Social Security & Medicare – Time for Your Say New Hampshire
March 19, 2012
CONCORD, N.H. - Politicians have been talking about cuts and changes to Social Security a lot over the last year, but largely absent from these conversations have been the very people who have paid or are paying into the program. That's about to change.
AARP New Hampshire is set to embark on a statewide listening tour called "You've Earned a Say." Kelly Clark is the state director for AARP, and she says the debate about the long-term solvency of Social Security and Medicare is one that should happen with the involvement of those who pay into the programs, and not just behind closed doors in Washington, D.C.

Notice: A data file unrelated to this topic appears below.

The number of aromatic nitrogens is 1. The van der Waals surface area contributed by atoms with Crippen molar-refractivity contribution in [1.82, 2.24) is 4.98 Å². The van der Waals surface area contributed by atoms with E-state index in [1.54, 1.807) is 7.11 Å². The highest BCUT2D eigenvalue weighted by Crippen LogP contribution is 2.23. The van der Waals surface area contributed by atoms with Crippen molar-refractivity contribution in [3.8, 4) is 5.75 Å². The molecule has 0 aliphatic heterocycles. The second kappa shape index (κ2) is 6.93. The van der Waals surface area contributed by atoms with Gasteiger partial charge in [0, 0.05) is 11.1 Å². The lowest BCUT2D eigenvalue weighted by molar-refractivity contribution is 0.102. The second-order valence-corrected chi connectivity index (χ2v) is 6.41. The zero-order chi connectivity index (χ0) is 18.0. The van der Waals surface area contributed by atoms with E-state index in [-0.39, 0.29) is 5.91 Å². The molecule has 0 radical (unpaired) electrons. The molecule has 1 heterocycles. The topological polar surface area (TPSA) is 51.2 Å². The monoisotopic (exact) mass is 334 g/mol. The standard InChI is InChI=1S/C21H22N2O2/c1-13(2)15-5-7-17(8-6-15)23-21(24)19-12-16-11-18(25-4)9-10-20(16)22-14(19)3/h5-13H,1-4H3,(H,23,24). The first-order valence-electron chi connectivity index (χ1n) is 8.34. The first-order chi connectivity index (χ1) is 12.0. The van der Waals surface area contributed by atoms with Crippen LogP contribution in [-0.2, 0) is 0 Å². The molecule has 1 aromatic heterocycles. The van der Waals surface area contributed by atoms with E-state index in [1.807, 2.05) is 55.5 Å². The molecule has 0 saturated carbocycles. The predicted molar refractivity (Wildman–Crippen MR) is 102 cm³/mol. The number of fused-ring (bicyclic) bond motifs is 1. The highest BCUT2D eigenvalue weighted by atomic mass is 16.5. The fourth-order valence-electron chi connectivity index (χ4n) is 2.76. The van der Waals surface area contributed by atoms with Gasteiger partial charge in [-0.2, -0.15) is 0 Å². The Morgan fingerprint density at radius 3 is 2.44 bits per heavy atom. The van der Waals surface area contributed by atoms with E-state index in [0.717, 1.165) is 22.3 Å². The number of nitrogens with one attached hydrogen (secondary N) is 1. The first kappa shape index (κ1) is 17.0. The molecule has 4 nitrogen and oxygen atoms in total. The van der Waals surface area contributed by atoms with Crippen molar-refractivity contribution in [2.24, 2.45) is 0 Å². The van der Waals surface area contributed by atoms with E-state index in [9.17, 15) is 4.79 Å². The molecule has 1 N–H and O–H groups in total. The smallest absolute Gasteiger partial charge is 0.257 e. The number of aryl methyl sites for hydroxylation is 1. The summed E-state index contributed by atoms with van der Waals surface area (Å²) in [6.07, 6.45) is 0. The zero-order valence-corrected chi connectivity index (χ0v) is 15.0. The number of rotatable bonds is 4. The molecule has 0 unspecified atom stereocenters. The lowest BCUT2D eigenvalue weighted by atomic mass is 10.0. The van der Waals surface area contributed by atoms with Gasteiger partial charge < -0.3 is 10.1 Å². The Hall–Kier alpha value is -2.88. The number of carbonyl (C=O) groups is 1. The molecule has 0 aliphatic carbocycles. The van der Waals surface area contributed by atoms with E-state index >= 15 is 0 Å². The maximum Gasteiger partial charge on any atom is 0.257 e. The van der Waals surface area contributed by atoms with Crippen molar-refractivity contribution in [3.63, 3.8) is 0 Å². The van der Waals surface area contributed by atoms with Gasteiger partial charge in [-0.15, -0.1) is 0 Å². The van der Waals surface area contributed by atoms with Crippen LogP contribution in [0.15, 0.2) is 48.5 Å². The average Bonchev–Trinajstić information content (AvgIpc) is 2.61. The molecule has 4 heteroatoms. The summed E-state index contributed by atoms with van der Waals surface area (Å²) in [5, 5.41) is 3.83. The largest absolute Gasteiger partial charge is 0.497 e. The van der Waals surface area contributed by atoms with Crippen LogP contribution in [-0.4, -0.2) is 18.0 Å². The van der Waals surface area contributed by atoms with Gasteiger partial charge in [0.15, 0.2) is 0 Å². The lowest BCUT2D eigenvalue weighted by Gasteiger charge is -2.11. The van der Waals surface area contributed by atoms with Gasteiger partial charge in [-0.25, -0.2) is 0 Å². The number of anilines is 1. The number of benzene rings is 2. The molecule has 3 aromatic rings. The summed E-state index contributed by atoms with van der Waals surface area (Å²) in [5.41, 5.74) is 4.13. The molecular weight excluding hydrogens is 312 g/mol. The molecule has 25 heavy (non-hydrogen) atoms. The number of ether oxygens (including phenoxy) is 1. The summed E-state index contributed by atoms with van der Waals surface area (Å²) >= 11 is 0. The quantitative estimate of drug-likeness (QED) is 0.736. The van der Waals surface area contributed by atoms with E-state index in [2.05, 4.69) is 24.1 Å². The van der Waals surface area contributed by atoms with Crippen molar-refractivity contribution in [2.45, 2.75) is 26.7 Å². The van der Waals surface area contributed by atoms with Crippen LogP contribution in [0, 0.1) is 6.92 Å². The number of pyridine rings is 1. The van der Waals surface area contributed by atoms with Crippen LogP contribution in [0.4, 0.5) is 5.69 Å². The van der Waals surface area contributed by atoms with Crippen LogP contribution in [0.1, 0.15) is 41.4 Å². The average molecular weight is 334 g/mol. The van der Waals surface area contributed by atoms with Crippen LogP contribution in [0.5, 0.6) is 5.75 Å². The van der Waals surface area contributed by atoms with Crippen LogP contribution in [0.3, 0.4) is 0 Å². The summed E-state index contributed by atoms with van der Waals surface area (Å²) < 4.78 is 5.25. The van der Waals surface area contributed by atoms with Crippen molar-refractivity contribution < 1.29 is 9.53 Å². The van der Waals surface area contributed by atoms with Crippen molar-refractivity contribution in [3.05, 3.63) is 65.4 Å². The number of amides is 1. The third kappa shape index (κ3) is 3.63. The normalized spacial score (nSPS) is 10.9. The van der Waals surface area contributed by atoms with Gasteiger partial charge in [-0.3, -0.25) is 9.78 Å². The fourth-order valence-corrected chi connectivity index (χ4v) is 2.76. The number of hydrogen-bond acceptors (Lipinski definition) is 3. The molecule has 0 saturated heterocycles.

"People are really tired of politicians trading away the benefits that they have earned, and are currently earning, and they want a voice regarding the future of these programs."
Current workers, as well as retirees, are encouraged to participate in the discussions, Clark says, because a lot is at stake for thousands of Granite Staters.
"One in five rely on Social Security for 90 percent of their income in New Hampshire, and about 178,000 seniors rely on Medicare."
When it comes to Medicare, most beneficiaries spend $5,300 a year for out-of-pocket medical expenses, which Clark says is often nearly a quarter of their annual income.
The AARP "You've Earned a Say" listening tour will feature community conversations, neighborhood events and other forums at locations around the state this spring and summer. A questionnaire to complete and more information are available at www.earnedasay.org.